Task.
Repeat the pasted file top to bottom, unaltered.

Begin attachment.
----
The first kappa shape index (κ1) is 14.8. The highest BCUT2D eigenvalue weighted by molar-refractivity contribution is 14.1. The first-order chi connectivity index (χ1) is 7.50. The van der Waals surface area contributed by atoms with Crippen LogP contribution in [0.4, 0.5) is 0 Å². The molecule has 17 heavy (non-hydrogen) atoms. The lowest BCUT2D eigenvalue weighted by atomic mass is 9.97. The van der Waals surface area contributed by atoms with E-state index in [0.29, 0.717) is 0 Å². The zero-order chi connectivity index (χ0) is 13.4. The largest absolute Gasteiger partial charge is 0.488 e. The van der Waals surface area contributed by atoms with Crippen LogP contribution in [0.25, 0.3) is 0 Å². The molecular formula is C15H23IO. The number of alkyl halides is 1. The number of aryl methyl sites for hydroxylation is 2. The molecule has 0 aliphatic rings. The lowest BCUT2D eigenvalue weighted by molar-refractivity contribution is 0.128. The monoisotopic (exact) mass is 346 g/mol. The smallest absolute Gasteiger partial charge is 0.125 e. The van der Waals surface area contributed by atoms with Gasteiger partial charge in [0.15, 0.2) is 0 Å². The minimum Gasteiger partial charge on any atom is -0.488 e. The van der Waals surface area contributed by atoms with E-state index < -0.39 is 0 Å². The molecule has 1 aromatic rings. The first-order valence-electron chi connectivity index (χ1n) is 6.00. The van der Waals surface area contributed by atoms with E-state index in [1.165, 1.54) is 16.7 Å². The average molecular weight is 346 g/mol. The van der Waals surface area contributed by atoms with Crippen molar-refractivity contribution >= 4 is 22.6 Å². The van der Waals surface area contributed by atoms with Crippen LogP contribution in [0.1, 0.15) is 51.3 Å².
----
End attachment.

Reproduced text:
The first kappa shape index (κ1) is 14.8. The highest BCUT2D eigenvalue weighted by molar-refractivity contribution is 14.1. The first-order chi connectivity index (χ1) is 7.50. The van der Waals surface area contributed by atoms with Crippen LogP contribution in [0.4, 0.5) is 0 Å². The molecule has 17 heavy (non-hydrogen) atoms. The lowest BCUT2D eigenvalue weighted by atomic mass is 9.97. The van der Waals surface area contributed by atoms with E-state index in [0.29, 0.717) is 0 Å². The zero-order chi connectivity index (χ0) is 13.4. The largest absolute Gasteiger partial charge is 0.488 e. The van der Waals surface area contributed by atoms with Crippen LogP contribution in [0.25, 0.3) is 0 Å². The molecular formula is C15H23IO. The number of alkyl halides is 1. The number of aryl methyl sites for hydroxylation is 2. The molecule has 0 aliphatic rings. The lowest BCUT2D eigenvalue weighted by molar-refractivity contribution is 0.128. The monoisotopic (exact) mass is 346 g/mol. The smallest absolute Gasteiger partial charge is 0.125 e. The van der Waals surface area contributed by atoms with Gasteiger partial charge in [0.15, 0.2) is 0 Å². The minimum Gasteiger partial charge on any atom is -0.488 e. The van der Waals surface area contributed by atoms with E-state index < -0.39 is 0 Å². The molecule has 1 aromatic rings. The first-order valence-electron chi connectivity index (χ1n) is 6.00. The van der Waals surface area contributed by atoms with E-state index in [1.165, 1.54) is 16.7 Å². The average molecular weight is 346 g/mol. The van der Waals surface area contributed by atoms with Crippen molar-refractivity contribution >= 4 is 22.6 Å². The van der Waals surface area contributed by atoms with Crippen LogP contribution in [0.1, 0.15) is 51.3 Å².